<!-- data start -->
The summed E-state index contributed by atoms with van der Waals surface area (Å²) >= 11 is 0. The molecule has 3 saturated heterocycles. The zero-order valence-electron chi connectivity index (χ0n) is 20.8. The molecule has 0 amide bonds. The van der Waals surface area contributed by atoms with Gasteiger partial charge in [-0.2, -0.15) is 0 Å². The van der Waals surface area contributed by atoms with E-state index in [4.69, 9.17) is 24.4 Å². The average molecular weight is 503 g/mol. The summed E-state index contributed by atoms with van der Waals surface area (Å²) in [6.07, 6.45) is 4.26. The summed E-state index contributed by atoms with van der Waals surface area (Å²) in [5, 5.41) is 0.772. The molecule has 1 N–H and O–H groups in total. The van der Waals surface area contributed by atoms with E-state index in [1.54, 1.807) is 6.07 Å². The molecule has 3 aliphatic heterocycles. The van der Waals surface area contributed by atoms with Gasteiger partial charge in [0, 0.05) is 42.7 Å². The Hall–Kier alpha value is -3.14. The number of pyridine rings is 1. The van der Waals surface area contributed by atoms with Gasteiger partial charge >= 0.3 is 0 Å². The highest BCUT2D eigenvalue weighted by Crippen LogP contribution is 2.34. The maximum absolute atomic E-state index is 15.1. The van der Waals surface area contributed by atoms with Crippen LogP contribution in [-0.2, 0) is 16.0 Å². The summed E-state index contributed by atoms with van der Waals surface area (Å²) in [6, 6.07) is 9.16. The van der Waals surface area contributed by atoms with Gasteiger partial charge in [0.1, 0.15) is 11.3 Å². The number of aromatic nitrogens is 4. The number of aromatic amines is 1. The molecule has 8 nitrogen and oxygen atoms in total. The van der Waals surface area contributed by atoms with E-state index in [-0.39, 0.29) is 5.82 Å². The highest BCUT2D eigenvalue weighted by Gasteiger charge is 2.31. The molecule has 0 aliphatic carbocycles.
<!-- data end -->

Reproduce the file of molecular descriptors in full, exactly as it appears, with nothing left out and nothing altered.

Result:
The summed E-state index contributed by atoms with van der Waals surface area (Å²) >= 11 is 0. The molecule has 3 saturated heterocycles. The zero-order valence-electron chi connectivity index (χ0n) is 20.8. The molecule has 0 amide bonds. The van der Waals surface area contributed by atoms with Gasteiger partial charge in [-0.2, -0.15) is 0 Å². The van der Waals surface area contributed by atoms with E-state index in [4.69, 9.17) is 24.4 Å². The average molecular weight is 503 g/mol. The summed E-state index contributed by atoms with van der Waals surface area (Å²) in [6.07, 6.45) is 4.26. The summed E-state index contributed by atoms with van der Waals surface area (Å²) in [5, 5.41) is 0.772. The molecule has 1 N–H and O–H groups in total. The van der Waals surface area contributed by atoms with E-state index in [1.54, 1.807) is 6.07 Å². The molecule has 3 aliphatic heterocycles. The van der Waals surface area contributed by atoms with Gasteiger partial charge in [0, 0.05) is 42.7 Å². The Hall–Kier alpha value is -3.14. The number of pyridine rings is 1. The van der Waals surface area contributed by atoms with Gasteiger partial charge >= 0.3 is 0 Å². The highest BCUT2D eigenvalue weighted by Crippen LogP contribution is 2.34. The maximum absolute atomic E-state index is 15.1. The van der Waals surface area contributed by atoms with Crippen LogP contribution in [-0.2, 0) is 16.0 Å². The summed E-state index contributed by atoms with van der Waals surface area (Å²) in [6, 6.07) is 9.16. The van der Waals surface area contributed by atoms with Gasteiger partial charge in [0.1, 0.15) is 11.3 Å². The number of aromatic nitrogens is 4. The number of aromatic amines is 1. The molecule has 8 nitrogen and oxygen atoms in total. The van der Waals surface area contributed by atoms with E-state index in [-0.39, 0.29) is 5.82 Å². The highest BCUT2D eigenvalue weighted by Gasteiger charge is 2.31. The molecule has 0 aliphatic carbocycles.